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From: Dan Dubrick
To: All
Date: 2003-07-12 23:32:00
Subject: 7\08 ESA helps Sun-fearing kids

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European Space Agency

Press Release

ESA helps Sun-fearing kids

8 July 2003
A better life is in reach for children with a rare genetic disorder
that puts their lives at risk when exposed to the Sun. But a new
protection suit derived from ESA space technology promises to let
them play safely in daylight. 
About 300 people - mostly children - across Europe have been
diagnosed with the genetic disorder xeroderma pigmentosum (XP),
causing extreme sensitivity to the Sun's ultraviolet (UV) rays.
Patients cannot go outside in daylight, except with special
protection - all UV must be blocked off, or else their skin and eyes
may be severely damaged, eventually leading to cancer.

"Life is very difficult for our son Alex," says Sandra Webb, mother
of Alex, now eight years old and first diagnosed with XP at age
four. "He can't do anything outside without first getting specially
"But nobody produces anti-UV clothes for XP patients - there is no
market. In the UK there are only about 40 XP-patients, 25 being young
children. We had to find solutions ourselves, making masks to protect
their faces and getting special deals with companies producing UV-
protective fabrics. The helmet we have now mists up, you can't see or
hear very well and you get very hot. These are things we asked ESA to
look at." 

In November 2002, ESA's Technology Transfer Programme (TTP) became
involved in an effort to assist these children. 

"We immediately set up a working group," says Pierre Brisson, Head of
ESA's TTP office. "This includes patient families and physicians,
French company Bertin Technologies and Italian firm D'Appolonia. -
businesses with experience of finding solutions to problems of
everyday life on Earth using technology ESA has developed for space." 

The first prototype suit was presented at this year's Le Bourget air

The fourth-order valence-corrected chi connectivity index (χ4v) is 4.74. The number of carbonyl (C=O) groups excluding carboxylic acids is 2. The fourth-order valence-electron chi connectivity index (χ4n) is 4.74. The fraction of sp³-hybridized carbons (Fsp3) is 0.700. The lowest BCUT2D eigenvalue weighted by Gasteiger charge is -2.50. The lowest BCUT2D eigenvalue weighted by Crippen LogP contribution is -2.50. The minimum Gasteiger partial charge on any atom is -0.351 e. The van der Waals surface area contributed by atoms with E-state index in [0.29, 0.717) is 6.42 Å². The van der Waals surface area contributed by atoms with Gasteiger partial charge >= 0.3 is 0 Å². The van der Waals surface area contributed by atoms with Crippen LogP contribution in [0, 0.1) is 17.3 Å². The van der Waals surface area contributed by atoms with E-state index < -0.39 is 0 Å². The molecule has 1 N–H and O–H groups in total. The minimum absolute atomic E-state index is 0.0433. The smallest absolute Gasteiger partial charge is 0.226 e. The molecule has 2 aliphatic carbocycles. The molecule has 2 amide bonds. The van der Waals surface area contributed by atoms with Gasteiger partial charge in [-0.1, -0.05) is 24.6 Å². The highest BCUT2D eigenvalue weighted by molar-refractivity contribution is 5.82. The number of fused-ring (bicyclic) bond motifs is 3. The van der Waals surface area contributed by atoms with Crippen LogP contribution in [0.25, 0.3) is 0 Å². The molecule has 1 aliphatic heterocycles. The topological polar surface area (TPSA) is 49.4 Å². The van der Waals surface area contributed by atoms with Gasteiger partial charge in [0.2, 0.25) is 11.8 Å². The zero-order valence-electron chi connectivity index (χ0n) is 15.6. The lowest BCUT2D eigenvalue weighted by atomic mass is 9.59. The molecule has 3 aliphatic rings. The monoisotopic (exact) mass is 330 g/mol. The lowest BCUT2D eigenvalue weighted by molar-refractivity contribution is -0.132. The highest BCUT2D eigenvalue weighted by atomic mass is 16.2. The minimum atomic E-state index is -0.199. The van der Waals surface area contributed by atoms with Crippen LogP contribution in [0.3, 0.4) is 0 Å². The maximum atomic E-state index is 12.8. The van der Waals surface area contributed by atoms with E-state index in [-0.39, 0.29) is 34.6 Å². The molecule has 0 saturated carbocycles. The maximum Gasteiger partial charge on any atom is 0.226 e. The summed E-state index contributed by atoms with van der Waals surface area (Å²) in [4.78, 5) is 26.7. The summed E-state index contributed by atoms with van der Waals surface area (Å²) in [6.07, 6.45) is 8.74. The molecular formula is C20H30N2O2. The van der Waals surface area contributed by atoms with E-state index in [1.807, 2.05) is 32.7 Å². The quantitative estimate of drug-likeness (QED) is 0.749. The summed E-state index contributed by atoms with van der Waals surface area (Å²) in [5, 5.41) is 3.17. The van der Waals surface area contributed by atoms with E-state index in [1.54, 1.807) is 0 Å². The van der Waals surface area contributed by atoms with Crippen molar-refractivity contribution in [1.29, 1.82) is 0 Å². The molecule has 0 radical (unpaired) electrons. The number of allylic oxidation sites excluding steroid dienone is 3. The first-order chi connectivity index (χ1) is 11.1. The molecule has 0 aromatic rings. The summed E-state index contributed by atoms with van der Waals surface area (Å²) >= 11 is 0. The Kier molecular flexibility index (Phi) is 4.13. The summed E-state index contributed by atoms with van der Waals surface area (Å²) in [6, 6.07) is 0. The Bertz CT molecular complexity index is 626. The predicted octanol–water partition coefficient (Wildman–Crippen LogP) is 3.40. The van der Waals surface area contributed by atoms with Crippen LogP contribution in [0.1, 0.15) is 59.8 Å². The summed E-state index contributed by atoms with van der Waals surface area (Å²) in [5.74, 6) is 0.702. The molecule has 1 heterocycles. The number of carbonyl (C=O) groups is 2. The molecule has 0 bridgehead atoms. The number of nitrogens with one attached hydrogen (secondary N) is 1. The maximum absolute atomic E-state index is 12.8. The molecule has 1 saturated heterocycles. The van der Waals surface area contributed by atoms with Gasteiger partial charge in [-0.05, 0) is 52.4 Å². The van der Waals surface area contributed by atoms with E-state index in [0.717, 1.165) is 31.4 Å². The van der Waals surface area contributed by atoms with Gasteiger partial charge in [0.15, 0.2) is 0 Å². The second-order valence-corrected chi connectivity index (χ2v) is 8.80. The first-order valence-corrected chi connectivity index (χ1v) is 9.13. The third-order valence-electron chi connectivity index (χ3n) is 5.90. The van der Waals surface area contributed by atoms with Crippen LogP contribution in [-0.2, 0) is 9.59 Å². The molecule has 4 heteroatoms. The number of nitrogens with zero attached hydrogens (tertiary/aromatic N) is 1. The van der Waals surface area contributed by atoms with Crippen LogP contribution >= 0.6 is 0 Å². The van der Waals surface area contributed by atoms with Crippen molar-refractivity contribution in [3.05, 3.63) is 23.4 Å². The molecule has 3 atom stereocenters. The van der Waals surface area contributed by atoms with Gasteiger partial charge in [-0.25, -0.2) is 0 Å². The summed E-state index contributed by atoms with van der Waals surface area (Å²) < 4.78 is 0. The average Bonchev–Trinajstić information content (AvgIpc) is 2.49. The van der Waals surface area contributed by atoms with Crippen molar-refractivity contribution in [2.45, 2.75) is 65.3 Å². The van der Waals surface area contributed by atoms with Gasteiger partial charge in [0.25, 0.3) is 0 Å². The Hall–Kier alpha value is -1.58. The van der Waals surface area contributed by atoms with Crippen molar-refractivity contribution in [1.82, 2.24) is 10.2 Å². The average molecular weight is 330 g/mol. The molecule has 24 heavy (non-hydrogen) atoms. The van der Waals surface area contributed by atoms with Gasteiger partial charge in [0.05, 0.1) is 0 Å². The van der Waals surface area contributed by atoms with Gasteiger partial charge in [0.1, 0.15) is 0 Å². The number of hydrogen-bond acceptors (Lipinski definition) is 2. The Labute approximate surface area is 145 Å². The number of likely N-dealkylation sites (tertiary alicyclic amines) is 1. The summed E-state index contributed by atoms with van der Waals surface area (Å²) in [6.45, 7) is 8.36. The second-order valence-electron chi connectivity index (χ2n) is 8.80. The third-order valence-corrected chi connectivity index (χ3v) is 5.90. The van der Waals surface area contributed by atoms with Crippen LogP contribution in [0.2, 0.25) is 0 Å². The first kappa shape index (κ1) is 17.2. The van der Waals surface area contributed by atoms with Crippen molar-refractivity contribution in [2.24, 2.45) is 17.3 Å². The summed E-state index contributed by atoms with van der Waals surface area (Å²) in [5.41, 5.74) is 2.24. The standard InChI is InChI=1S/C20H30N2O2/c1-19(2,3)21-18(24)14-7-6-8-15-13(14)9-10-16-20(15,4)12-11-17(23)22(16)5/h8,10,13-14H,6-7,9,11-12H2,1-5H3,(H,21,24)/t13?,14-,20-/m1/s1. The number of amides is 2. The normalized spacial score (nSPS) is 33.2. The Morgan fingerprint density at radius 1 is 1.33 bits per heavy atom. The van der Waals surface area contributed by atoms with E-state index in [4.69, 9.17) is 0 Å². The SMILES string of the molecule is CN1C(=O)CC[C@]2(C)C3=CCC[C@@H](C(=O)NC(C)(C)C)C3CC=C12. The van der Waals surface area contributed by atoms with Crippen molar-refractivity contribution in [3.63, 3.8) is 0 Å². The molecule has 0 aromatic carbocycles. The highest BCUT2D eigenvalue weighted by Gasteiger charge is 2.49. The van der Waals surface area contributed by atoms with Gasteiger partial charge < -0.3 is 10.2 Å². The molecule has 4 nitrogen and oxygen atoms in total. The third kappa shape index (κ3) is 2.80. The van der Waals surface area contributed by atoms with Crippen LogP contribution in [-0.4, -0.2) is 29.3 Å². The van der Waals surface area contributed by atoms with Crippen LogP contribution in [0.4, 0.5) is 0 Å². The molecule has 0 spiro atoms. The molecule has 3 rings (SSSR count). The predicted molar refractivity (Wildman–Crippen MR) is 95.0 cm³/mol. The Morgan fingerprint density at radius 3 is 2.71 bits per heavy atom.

show: it is divided into two items; headgear protecting the head and
face, and a suit covering the rest of the body. 
Professor Henri Bensahel, President of International Federation of
Paediatric Orthopaedic Society, and medical leader for the project,
says: "This UV suit will allow XP-patients to go safely outside and
lead a more normal life." 

Bertin Technologies in France has developed the headgear, made of
polycarbonate visor, a PVC film, fabric and an adjustable plastic
headband. The helmet also has been designed to look 'cool' for
children. The headgear is being exhaustively tested to validate its
protective qualities. A French cosmetic sun-cream production company
with one of Europe's best UV testing facilities is involved in the
verifying, along with ESA's Netherlands-based Space Research and
Technology Centre. 

D'Appolonia is responsible for the UV protective undergarments,
designed by Mauro Taliani of Hugo Boss and Corpo Nove fame, and
produced by Grado Zero Espace. The undergarment fabrics have a
special coating used on spacecraft to provide a 100% UV barrier. And
for warm weather, a special cooling system has been designed by
French Thermagen to be hidden below normal clothing. 

The first results are two prototype suits to be worn by two children,
one in France and Alex Webb in the UK - who said he liked his suit as
he first tried it on, and he can see much better. The objective is to
have a production suit ready in 2004, with the hope that finances can
be found to provide a suit to every XP-child in Europe.


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